Report: Difficult barriers for OTT newcomers in Australia and New Zealand

Dataxis hosted the first edition of Next Series Australia & New Zealand this year. The event provided an opportunity for players in the OTT landscape to discuss the state of competition in the SVoD, AVoD and OTT pay-TV markets in Australia and New Zealand, which have undergone significant changes in recent years.

The most striking feature is the proliferation of OTT services seen until 2020, followed by a first wave of consolidations until the end of last year.

Dataxis reports that New Zealand has notably seen several major consolidations in the OTT landscape: Neon’s acquisition of Lightbox from Sky NZ, creating the largest local SVoD service, ranking third after Netflix and Disney+ in terms of subscribers . But the biggest spoils of war was probably the late 2020 takeover of Mediaworks, its Three and Bravo TV channels and its streaming services ThreeNow, Three+1, Bravo+1, The Edge TV and The Breeze TV by Discovery. .

The region’s traditional television assets have become increasingly attractive to international watchers and investors, owing to their successful strategies, particularly in AVoD. Despite the decline of traditional broadcasting, which remains significant compared to Europe or North America, broadcasters have capitalized on their strong content offerings from their free-to-air programming, in addition to creating their own virtual channels, replicating the successful FAST model of US services such as Pluto TV.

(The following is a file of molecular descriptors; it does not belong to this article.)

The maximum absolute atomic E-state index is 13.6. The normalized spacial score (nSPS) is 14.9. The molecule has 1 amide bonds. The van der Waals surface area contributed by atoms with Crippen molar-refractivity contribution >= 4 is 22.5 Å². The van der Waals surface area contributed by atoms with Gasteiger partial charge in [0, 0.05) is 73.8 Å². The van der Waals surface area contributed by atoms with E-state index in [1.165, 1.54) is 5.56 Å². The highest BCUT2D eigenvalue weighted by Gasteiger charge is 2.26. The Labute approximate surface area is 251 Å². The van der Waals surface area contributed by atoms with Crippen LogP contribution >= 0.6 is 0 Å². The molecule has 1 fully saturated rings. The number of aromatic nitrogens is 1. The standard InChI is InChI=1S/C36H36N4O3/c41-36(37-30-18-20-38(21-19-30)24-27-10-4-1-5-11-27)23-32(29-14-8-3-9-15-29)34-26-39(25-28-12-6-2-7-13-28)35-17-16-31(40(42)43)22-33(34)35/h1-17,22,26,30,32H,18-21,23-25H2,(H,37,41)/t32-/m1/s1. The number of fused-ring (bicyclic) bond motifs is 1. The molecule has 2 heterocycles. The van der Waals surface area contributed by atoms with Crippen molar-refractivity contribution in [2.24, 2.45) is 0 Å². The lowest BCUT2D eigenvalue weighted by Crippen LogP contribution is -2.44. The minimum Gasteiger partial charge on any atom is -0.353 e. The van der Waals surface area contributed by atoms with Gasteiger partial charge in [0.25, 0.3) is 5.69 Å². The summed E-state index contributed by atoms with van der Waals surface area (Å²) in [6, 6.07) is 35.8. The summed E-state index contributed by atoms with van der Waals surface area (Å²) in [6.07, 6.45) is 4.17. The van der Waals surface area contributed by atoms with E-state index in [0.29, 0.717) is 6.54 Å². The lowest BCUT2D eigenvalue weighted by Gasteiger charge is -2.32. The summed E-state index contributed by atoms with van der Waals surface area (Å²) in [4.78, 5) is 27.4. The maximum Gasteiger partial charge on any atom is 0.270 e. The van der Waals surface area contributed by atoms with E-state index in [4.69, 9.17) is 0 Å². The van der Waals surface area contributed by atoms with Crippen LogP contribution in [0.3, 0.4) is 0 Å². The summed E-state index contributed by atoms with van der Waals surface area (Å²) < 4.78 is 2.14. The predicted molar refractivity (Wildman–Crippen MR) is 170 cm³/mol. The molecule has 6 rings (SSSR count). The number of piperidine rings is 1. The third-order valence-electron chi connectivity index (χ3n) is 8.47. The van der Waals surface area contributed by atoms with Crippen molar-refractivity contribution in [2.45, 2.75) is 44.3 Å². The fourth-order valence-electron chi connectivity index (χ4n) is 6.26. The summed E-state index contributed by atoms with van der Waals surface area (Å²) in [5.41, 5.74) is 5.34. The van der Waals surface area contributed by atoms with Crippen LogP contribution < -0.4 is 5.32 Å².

The context of the pandemic has also helped OTT platforms to accelerate monetization strategies for their ad-supported streaming services, particularly on smart TVs as explained during the Nextv Series event. While usage grew in video, games and audio, engagement grew alongside TV apps, especially for sports content.

These changes in consumer behavior have led brands to redirect their advertising strategies towards connected TVs. As described at the conference: “CTV represents the best of both worlds; providing the scale and attention of traditional television, with the addition of a more attentive, addressable audience and interactive advertising opportunities. However , despite being central and highly flexible, connected TVs still face challenges with measurement capabilities, especially the quantification of reach that limits advertisers and OTT services.

The war for attention as a result of increased competition has also led content providers to focus on non-exclusive offerings, especially in the sports segment. Exclusive deals have become less sustainable, while non-exclusive deals have allowed content providers to share costs and diversify their distribution channels, in a region where audiences remain small and fragmented. In addition, local platforms and operators have massively invested in local productions and have considerably improved the UX of their services, by reducing latency and improving their recommendation engines.

Regarding content delivery issues, 5G should be a complementary asset, especially in Australia due to low fiber penetration and recent lack of investment in NBN, the national broadband network supported by the Australian government.

Despite the great opportunities in the advertising and technology segments, the barriers to entry for new entrants into the OTT space have become increasingly difficult to overcome, concludes Dataxis.

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